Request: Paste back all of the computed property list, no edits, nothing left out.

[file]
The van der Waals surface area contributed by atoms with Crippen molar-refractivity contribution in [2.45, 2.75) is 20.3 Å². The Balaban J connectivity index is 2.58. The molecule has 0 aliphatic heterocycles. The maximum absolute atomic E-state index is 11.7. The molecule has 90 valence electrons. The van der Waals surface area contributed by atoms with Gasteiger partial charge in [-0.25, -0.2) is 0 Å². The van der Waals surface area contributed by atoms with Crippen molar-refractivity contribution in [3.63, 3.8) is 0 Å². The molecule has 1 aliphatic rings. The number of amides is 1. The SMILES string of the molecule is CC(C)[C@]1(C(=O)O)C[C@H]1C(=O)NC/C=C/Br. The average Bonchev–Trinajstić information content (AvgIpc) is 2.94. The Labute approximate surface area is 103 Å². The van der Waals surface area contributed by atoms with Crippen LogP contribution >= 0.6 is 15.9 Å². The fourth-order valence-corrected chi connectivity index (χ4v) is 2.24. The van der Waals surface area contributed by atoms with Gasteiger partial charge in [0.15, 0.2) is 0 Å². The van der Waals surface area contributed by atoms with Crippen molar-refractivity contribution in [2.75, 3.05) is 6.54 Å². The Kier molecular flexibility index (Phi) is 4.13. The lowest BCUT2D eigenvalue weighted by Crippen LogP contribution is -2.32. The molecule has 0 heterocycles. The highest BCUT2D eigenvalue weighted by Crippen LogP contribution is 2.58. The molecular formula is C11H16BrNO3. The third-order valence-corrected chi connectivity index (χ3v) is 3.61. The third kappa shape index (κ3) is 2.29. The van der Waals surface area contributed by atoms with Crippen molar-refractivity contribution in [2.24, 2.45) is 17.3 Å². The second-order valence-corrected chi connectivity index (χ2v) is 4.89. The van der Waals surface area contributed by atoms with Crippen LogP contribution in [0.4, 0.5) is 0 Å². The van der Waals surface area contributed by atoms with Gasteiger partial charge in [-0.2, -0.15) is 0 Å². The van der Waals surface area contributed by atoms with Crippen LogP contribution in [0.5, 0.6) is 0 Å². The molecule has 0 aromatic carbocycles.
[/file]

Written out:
The van der Waals surface area contributed by atoms with Crippen molar-refractivity contribution in [2.45, 2.75) is 20.3 Å². The Balaban J connectivity index is 2.58. The molecule has 0 aliphatic heterocycles. The maximum absolute atomic E-state index is 11.7. The molecule has 90 valence electrons. The van der Waals surface area contributed by atoms with Gasteiger partial charge in [-0.25, -0.2) is 0 Å². The van der Waals surface area contributed by atoms with Crippen molar-refractivity contribution in [3.63, 3.8) is 0 Å². The molecule has 1 aliphatic rings. The number of amides is 1. The SMILES string of the molecule is CC(C)[C@]1(C(=O)O)C[C@H]1C(=O)NC/C=C/Br. The average Bonchev–Trinajstić information content (AvgIpc) is 2.94. The Labute approximate surface area is 103 Å². The van der Waals surface area contributed by atoms with Crippen LogP contribution >= 0.6 is 15.9 Å². The fourth-order valence-corrected chi connectivity index (χ4v) is 2.24. The van der Waals surface area contributed by atoms with Gasteiger partial charge in [0.15, 0.2) is 0 Å². The van der Waals surface area contributed by atoms with Crippen molar-refractivity contribution in [2.75, 3.05) is 6.54 Å². The Kier molecular flexibility index (Phi) is 4.13. The lowest BCUT2D eigenvalue weighted by Crippen LogP contribution is -2.32. The molecule has 0 heterocycles. The highest BCUT2D eigenvalue weighted by Crippen LogP contribution is 2.58. The molecular formula is C11H16BrNO3. The third-order valence-corrected chi connectivity index (χ3v) is 3.61. The third kappa shape index (κ3) is 2.29. The van der Waals surface area contributed by atoms with Crippen molar-refractivity contribution in [2.24, 2.45) is 17.3 Å². The second-order valence-corrected chi connectivity index (χ2v) is 4.89. The van der Waals surface area contributed by atoms with Crippen LogP contribution in [0.4, 0.5) is 0 Å². The van der Waals surface area contributed by atoms with Gasteiger partial charge in [-0.2, -0.15) is 0 Å². The van der Waals surface area contributed by atoms with Crippen LogP contribution in [0.5, 0.6) is 0 Å². The molecule has 0 aromatic carbocycles.